Thrush’s Melody


The unnumbered
sailing stones of Death Valley
thrush’s melody beat her/my skin with increased throb.
Thrice bitten by a sand flea storm,
could never stop the throes
of convulsions as today’s exoplanet.
She/I unwoven as we enter the north
and south pole transpiring-in-zone.
Our mind became flight!
She/I of double women shades,
with the song thrush’s melody,
wearing a double shroud
over the land of dead-eyed people
of no sound, a dimension of lyric pushing
the ridge of mental age—say of 428 light-years—
of sentient beings with a refined
conveyance of gesture. STOP. NO!
Not like that, but maybe. We join and conjoin
our inner selves in fire and skull.
No one else can twist the lever of how
it is. A thistle of wild cotton, that ignites
and goes rogue is a volcano with lava
map charts unfold the tectonic plates,
yield to sea light, sing thrush sing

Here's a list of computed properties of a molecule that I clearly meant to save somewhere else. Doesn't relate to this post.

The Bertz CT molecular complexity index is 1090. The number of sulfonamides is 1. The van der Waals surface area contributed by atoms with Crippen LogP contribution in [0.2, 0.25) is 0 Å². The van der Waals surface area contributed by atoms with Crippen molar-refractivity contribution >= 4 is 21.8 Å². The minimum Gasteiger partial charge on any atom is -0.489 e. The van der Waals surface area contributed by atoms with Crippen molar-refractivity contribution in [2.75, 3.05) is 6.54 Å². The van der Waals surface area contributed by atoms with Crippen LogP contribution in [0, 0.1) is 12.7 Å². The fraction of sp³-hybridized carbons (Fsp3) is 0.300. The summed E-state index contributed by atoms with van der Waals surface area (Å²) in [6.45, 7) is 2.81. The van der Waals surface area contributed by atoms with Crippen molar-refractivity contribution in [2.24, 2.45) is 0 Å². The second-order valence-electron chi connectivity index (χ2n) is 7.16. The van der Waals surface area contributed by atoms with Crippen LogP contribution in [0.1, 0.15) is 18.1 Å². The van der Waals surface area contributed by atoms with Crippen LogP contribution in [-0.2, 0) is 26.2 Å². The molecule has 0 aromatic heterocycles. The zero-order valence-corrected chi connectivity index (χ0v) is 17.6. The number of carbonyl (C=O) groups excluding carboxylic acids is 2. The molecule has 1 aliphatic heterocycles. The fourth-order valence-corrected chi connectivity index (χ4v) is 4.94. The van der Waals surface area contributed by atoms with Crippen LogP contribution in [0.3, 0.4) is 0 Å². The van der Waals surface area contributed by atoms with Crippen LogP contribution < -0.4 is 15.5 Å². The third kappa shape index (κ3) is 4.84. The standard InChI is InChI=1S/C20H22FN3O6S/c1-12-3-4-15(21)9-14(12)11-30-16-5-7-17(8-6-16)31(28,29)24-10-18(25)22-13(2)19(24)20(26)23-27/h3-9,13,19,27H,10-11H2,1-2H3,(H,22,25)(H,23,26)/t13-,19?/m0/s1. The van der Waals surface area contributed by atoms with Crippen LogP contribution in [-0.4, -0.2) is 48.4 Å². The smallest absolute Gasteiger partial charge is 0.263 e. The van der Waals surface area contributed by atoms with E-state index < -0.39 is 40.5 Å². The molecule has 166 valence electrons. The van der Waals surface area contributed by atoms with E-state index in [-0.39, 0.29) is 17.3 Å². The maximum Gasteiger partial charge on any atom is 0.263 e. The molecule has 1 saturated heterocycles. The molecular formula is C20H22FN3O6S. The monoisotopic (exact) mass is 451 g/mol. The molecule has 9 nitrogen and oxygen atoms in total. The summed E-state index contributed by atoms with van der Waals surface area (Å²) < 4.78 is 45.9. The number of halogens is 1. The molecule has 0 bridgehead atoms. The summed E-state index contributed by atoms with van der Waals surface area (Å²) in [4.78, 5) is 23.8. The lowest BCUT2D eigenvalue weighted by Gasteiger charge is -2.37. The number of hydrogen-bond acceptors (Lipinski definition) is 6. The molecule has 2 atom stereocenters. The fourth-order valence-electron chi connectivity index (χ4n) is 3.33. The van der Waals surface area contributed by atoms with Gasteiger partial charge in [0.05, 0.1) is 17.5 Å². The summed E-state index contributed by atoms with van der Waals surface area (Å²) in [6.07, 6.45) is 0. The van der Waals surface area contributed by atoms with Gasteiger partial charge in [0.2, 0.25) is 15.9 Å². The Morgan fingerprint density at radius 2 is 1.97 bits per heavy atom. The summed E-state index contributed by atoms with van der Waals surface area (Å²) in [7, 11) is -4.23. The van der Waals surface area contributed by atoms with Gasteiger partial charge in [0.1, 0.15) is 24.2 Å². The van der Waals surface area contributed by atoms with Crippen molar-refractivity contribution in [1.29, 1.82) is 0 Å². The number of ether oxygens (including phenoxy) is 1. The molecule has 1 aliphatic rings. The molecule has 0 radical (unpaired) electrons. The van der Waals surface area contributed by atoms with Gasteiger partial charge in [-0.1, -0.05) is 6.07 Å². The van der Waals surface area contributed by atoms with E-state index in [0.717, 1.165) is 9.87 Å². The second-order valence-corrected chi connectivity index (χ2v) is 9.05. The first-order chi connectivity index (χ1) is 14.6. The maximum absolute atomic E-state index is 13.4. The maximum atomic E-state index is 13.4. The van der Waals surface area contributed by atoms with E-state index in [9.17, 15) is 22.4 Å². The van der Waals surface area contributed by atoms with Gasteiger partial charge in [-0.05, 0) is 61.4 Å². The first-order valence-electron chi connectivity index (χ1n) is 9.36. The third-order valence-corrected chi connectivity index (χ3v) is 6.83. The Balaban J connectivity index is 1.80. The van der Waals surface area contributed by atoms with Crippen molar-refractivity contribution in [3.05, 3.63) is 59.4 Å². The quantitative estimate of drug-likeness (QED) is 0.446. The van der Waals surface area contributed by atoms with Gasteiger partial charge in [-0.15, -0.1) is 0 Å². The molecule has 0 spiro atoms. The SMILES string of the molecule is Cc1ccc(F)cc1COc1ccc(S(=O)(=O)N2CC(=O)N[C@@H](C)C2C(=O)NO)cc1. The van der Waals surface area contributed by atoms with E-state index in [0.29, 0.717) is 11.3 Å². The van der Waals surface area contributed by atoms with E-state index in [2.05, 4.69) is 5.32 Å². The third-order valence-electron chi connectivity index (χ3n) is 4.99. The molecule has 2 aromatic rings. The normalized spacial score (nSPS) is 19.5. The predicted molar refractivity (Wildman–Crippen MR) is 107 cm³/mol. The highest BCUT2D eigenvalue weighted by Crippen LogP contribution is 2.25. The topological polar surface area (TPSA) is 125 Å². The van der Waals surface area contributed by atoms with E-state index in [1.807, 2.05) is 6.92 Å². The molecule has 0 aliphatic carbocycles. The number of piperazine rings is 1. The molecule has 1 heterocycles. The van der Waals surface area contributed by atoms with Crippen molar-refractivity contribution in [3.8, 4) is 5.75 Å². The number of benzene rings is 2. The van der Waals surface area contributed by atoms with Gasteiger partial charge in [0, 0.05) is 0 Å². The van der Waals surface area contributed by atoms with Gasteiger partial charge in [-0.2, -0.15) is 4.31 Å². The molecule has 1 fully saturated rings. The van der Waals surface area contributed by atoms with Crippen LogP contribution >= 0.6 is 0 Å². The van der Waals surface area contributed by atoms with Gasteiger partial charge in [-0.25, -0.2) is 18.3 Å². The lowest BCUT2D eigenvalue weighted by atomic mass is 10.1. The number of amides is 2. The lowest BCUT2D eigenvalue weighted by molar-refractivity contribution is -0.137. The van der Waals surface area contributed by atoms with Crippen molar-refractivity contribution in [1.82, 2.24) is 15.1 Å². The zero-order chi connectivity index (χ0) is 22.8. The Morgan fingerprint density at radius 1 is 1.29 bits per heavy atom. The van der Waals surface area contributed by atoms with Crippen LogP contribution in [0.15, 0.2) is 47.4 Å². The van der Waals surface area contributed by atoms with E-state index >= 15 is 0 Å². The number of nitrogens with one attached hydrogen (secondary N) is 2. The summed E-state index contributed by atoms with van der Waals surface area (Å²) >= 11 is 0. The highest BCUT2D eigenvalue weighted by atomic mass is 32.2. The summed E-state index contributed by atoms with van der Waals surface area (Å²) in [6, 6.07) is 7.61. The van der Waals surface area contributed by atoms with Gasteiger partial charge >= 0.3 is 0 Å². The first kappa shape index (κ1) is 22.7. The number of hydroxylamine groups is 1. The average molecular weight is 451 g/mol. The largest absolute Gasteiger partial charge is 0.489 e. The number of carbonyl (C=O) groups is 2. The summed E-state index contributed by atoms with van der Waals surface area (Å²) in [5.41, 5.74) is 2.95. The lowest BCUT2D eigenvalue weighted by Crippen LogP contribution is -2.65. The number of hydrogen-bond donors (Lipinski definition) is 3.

for snow and twenty-five below.

dg nanouk okpik was born and spent much of her life in Anchorage, Alaska. She graduated from Salish Kootenai College with an AFA in Liberal Arts and Liberal Studies, and later attended the Institute of American Indian Arts, graduating with an AFA and a BFA in Creative Writing before receiving her MFA in Creative Writing from Stonecoast College. okpik has won the Truman Capote Literary Award, the May Sarton Award, and an American Book Award for her first book, Corpse Whale (University of Arizona Press, 2012).